But even when compared with such an extensive body of previous work, this Jigglypuff IoT environmental monitor created by [Kutluhan Aktar] is pretty unusual. Sure, the highlights are familiar. Its MH-Z14A NDIR CO2 sensor and GP2Y1010AU0F optical dust detector are read by a WiFi-enabled microcontroller, this time the Arduino Nano RP2040 Connect, which ultimately reports its findings to the user via Telegram bot. There’s even a common SSD1306 OLED display on the unit to show the data locally. All things we’ve seen in some form or another in the past.

Testing the electronics on a bread board.

So what’s different? Well, it’s all been mounted to a huge Pok√©mon PCB, obviously. Even if you aren’t a fan of the pocket monsters, you’ve got to appreciate that bright pink solder mask. Honestly, the whole presentation is a great example of the sort of PCB artwork we rarely see outside of the BadgeLife scene.

Admittedly, there’s a lot easier ways to get notified about the air quality inside your house. We’re also not saying that haphazardly mounting your electronics onto a PCB designed to look like a character from a nearly 20+ year old Game Boy game is necessarily a great idea from a reliability standpoint. But if you were going to do something like that, then this project is certainly the one to beat.

Binaural Hearing Modeled With An Arduino

You don’t have two ears by accident. [Stoppi] has a great post about this, along with a video you can see below. (The text is in German, but that’s what translation is for.) The point to having two ears is that you receive audio information from slightly different angles and distances in each ear and your amazing brain can deduce a lot of spatial information from that data.

For the Arduino demonstration, cheap microphone boards take the place of your ears. A servo motor points to the direction of sound. This would be a good gimmick for a Halloween prop or a noise-sensitive security camera.

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Microplastics Are Everywhere: Land, Sea And Air

Plastics took off in the 20th century, with the new class of materials finding all manner of applications that metal, wood and paper simply couldn’t deliver on. Every field from electronics to the packaging of food found that plastics could play a role.

Now, over 150 years since the development of Parkesine in 1867, we’re now realizing that plastics come with more than a few drawbacks. They don’t break down well in nature, and now microplastics are beginning to appear all over the Earth, even in places where humans rarely tread. It seems they may even spread via the air, so let’s take a look at this growing problem and what can be done about it.

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3D Printed Marble Music Machine Looking Good Already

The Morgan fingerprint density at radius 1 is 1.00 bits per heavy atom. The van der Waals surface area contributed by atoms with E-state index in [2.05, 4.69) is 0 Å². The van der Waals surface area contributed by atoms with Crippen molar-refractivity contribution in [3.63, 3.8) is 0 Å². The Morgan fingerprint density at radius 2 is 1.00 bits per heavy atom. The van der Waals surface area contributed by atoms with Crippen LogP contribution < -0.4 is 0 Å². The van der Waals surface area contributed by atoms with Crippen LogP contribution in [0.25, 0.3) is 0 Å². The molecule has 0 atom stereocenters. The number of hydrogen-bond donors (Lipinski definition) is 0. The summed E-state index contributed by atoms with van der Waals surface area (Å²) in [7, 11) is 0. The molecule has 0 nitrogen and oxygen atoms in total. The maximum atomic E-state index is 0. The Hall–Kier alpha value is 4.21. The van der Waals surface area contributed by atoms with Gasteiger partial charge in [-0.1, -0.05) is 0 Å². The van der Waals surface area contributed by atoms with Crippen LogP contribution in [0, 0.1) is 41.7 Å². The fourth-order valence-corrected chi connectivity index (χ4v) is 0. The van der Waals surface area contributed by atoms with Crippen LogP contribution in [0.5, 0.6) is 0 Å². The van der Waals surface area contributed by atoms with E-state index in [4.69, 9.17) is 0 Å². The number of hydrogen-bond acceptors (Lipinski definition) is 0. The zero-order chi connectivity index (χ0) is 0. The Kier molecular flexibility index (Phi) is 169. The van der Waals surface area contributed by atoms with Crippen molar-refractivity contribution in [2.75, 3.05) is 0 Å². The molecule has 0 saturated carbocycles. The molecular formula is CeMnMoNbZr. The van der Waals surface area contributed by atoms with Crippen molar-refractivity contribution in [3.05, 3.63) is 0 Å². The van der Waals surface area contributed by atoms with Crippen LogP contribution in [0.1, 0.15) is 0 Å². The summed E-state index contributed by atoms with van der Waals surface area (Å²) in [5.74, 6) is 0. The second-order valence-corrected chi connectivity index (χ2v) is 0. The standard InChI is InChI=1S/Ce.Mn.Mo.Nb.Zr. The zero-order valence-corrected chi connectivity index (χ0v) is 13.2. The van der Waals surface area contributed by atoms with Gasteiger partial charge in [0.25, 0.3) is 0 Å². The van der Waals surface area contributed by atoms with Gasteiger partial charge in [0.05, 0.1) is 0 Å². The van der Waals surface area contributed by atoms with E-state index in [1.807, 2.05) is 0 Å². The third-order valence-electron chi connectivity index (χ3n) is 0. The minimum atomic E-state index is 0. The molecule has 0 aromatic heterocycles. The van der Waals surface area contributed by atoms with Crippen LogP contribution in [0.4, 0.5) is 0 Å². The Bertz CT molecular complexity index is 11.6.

Inspired by the enormous marble music machines from the staggeringly talented [Wintergatan] and the marble run builds by [Daniel de Bruin], [Ivan Miranda] has been busy again building a largely 3D printed contraption to test his ideas around building his own marble music machine from scratch. (Video, embedded below.)

Leveraging his recent experiences with resin printing and his own giant 3D printer, he had no difficulty in producing everything he needed from his workshop, even if the design work apparently took ages.

The build shows how early in development this project is, as there are clearly quite a few issues to be dealt with, but progress looks encouraging so far. To be clear, plans are to ‘go big’ and this little eight-channel testbed is just to explore this issues around ball guiding, transport and ball release onto the first audio test device, a Korg Nano Pad 2.

Some significant teething problems were identified, such as when [Ivan] designed the ball lifter, he intended the balls to load from the rear, but then needed to switch it to load from the front. No big deal, simply reverse the motor direction to load balls on the opposite side of the mechanism. Sadly, that also meant the directly coupled note drum was now also rotating the wrong way to release the balls. Oops. A quick hack later and [Ivan] was back in business. Various parts needed shimming up with plates, but with 3D printers on the bench, knocking those out took little time or effort. This just shows how darn useful 3D printers can be, allowing you to iterate in a short time and feed your hacks back into the final version.

[Ivan] is clearly going to have a lot of ‘fun’ with this one, as [Wintergatan] will surely testify, these big musical marble machine builds are quite some undertaking. We shall definitely be tuning in later on to see where this one goes!

While we’re on the subject of the [Wintergatan] marble machines, here’s a mini homage to the latest Marble Machine X, and if you’re in the need for a 3D printed marble clock, then try this one for starters.